The patient is a 21-year-old college athlete who presents for evaluation of dermatitis affecting his chest and back. The eruption began approximately 3 weeks ago during baseball season and worsened while he was receiving therapy with doxycycline. Due to increased pruritus, oral prednisone was added to his treatment regimen 1 week ago. Examination revealed multiple erythematous papules and occasional pustules of the affected areas.
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Pityrosporum or Malassezia folliculitis is a yeast infection characterized by an acneiform presentation. The condition may arise secondary to antibiotic use or ongoing immunosuppression. Due to its clinical similarity to acne, pityrosporum folliculitis may go unrecognized for months.1 Incidence is highest in adolescents, male individuals, and those living in warmer climates.2 It is important to differentiate yeast infection from bacterial folliculitis as antibiotic treatment can cause exacerbation of the disease. Pityrosporum folliculitis may also be seen in conjunction with seborrheic dermatitis and tinea versicolor as both are associated with colonization by the Malassezia species.3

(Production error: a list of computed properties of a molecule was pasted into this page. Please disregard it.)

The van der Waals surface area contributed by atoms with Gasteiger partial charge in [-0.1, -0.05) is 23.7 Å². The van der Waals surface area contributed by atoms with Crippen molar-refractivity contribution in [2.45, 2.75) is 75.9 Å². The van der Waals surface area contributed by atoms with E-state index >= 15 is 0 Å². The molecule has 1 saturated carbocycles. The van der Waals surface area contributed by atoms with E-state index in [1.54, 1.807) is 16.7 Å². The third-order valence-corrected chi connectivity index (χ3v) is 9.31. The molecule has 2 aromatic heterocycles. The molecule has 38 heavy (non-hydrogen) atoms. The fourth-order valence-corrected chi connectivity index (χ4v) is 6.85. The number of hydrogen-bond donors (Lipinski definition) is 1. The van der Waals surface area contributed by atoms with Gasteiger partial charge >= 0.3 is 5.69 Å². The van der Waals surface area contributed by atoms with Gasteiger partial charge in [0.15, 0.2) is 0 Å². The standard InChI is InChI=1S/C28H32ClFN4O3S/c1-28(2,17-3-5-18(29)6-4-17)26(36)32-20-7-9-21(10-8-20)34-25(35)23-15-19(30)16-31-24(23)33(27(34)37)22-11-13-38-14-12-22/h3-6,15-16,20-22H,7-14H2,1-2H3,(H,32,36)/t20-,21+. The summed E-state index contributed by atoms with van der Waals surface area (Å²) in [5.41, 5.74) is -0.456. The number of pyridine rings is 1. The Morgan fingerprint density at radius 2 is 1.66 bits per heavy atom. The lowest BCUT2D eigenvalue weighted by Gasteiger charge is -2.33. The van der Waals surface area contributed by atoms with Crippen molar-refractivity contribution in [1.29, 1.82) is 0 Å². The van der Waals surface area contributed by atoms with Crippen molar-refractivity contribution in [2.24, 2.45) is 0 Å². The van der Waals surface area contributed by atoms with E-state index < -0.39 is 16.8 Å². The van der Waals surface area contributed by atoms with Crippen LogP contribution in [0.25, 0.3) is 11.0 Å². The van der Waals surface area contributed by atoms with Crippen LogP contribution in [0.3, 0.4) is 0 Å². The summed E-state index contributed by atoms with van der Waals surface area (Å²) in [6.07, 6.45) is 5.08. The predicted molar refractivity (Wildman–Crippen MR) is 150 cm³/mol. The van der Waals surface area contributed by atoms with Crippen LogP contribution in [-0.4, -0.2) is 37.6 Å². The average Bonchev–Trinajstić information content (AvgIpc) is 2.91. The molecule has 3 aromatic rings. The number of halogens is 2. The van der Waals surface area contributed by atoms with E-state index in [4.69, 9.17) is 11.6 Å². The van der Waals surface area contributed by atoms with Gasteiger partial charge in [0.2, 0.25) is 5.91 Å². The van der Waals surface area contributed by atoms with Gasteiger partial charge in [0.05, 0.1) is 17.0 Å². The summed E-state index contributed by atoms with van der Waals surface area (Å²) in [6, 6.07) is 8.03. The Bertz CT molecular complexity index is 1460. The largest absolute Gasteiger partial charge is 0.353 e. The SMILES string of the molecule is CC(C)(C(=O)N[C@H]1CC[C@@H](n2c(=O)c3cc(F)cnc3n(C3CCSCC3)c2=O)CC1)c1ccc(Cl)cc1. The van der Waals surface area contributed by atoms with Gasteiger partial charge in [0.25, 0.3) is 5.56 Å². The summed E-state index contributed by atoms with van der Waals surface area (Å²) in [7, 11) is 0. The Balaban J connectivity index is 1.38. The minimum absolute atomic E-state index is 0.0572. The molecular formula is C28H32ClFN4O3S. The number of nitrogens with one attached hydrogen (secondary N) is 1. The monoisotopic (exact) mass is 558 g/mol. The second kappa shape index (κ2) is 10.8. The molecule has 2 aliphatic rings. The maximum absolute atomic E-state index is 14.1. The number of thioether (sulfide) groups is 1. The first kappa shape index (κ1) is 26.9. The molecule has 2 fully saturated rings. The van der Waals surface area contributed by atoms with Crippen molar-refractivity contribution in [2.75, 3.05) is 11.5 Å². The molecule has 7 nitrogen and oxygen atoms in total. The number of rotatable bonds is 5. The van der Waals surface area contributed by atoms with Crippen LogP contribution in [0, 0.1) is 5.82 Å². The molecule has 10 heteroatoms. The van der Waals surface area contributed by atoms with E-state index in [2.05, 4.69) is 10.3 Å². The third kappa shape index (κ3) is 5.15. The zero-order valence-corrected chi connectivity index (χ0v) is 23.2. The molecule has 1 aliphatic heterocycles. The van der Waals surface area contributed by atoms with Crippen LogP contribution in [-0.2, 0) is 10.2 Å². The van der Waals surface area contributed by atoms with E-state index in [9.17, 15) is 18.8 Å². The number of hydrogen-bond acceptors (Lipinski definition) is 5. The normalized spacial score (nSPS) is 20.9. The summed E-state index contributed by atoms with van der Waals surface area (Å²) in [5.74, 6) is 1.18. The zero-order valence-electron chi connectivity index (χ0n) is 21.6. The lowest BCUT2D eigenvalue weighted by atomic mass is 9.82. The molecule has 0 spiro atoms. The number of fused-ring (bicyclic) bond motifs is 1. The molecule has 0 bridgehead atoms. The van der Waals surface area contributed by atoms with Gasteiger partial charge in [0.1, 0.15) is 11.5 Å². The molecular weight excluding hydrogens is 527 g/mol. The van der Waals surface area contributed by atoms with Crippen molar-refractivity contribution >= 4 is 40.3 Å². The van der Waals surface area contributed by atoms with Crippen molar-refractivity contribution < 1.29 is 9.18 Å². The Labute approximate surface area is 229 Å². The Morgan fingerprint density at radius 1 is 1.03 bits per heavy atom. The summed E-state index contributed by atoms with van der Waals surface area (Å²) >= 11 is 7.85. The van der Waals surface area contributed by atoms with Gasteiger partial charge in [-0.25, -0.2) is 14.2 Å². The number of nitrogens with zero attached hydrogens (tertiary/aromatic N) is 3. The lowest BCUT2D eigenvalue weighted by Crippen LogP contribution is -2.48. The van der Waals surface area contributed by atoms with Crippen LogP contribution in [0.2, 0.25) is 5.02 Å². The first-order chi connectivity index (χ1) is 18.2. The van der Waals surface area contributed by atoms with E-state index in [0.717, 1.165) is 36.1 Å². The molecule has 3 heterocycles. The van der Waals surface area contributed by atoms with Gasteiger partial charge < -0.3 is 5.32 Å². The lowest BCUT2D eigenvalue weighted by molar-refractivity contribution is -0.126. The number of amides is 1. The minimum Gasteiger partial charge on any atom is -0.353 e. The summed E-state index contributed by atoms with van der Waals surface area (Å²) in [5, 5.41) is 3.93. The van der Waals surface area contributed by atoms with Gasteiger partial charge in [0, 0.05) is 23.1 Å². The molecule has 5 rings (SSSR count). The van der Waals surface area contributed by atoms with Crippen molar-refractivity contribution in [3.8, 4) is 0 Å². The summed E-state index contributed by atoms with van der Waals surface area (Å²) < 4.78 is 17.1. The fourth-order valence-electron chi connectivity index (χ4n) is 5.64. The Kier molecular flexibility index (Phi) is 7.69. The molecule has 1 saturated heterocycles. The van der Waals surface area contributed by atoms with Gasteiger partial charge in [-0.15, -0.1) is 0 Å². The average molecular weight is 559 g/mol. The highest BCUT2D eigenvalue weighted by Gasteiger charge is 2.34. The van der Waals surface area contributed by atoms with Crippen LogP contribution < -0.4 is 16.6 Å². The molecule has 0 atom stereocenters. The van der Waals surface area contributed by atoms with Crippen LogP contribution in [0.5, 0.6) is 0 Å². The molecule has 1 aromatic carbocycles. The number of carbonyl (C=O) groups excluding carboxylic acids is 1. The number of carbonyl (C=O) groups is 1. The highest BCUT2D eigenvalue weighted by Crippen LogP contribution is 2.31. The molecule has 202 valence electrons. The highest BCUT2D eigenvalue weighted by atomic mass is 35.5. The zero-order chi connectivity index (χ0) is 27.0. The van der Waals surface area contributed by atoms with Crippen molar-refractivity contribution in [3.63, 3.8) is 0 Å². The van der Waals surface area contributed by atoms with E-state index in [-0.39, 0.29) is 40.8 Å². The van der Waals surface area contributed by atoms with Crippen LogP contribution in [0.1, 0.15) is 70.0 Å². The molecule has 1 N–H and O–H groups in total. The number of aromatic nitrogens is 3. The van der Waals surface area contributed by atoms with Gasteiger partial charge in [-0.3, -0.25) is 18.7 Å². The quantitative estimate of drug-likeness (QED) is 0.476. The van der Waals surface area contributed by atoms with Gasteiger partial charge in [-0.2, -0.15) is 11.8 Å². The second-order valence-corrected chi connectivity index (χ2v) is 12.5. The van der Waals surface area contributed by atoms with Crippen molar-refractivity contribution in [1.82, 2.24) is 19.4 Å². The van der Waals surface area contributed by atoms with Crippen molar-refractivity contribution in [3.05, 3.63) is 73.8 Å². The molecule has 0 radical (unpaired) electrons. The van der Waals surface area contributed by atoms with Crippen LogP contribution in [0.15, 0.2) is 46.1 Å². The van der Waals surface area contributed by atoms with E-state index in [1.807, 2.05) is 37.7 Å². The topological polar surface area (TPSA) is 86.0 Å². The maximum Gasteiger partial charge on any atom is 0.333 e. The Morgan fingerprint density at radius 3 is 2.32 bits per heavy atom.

Patients with pityrosporum folliculitis often present with pruritic follicular papules and pustules measuring 1mm to 2mm; these are most commonly found on the neck, back, chest, and extensor surfaces of the arms. The absence of comedones, presence of pruritic lesions, and failure to improve with use of oral and topical antibiotics may help distinguish this condition from acne.3
Diagnosis of pityrosporum folliculitis is usually based on clinical presentation. Potassium hydroxide preparation of skin scrapings may reveal budding yeasts. Clearing can be accomplished with oral and/or topical anti-yeast medications.4
Kevin Anderson is a physician assistant student at Arcadia University. Stephen Schleicher, MD, is director of the DermDox Center for Dermatology, as well as an associate professor of medicine at Commonwealth Medical College and a clinical instructor of dermatology at Arcadia University and Kings College.
- 1. Ljubojević S, Skerlev M, Lipozencić J, Basta-Juzbasić A. The role of Malassezia furfur in dermatology. Clin Dermatol. 2002;20:179-182.
- 2. Ayers K, Sweeney SM, Wiss K. Pityrosporum folliculitis: diagnosis and management in 6 female adolescents with acne vulgaris. Arch Pediatr Adolesc Med. 2005;159(1):64-67.
- 3. Rubenstein RM, Malerich SA. Malassezia (pityrosporum) folliculitis. J Clin Aesthet Dermatol. 2014;7(3):37-41.
- 4. Hald M, Arendrup MC, Svejgaard EL, Lindskov R, Foged EK, Saunte DM; Danish Society of Dermatology. Evidence-based Danish guidelines for the treatment of Malassezia-related skin diseases. Acta Derm Venereol. 2015;95(1):12-19.